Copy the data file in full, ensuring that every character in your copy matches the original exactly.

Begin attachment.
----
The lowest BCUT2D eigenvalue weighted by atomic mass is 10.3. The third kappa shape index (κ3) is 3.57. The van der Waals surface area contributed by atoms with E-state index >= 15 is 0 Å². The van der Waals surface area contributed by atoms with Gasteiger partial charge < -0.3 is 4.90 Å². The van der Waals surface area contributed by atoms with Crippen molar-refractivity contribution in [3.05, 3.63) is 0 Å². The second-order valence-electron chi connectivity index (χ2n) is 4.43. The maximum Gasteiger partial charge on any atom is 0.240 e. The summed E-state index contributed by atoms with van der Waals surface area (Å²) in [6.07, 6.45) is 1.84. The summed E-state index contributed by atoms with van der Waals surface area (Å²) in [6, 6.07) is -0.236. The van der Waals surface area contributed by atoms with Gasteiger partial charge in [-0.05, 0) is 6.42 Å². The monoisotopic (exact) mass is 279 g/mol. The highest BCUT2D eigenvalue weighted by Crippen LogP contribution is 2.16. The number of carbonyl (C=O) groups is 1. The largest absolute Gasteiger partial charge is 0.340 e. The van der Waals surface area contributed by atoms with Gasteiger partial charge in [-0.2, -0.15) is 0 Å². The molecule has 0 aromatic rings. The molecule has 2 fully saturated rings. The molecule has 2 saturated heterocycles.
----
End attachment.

The lowest BCUT2D eigenvalue weighted by atomic mass is 10.3. The third kappa shape index (κ3) is 3.57. The van der Waals surface area contributed by atoms with E-state index >= 15 is 0 Å². The van der Waals surface area contributed by atoms with Gasteiger partial charge < -0.3 is 4.90 Å². The van der Waals surface area contributed by atoms with Crippen molar-refractivity contribution in [3.05, 3.63) is 0 Å². The second-order valence-electron chi connectivity index (χ2n) is 4.43. The maximum Gasteiger partial charge on any atom is 0.240 e. The summed E-state index contributed by atoms with van der Waals surface area (Å²) in [6.07, 6.45) is 1.84. The summed E-state index contributed by atoms with van der Waals surface area (Å²) in [6, 6.07) is -0.236. The van der Waals surface area contributed by atoms with Gasteiger partial charge in [-0.05, 0) is 6.42 Å². The monoisotopic (exact) mass is 279 g/mol. The highest BCUT2D eigenvalue weighted by Crippen LogP contribution is 2.16. The number of carbonyl (C=O) groups is 1. The largest absolute Gasteiger partial charge is 0.340 e. The van der Waals surface area contributed by atoms with Gasteiger partial charge in [-0.2, -0.15) is 0 Å². The molecule has 0 aromatic rings. The molecule has 2 fully saturated rings. The molecule has 2 saturated heterocycles.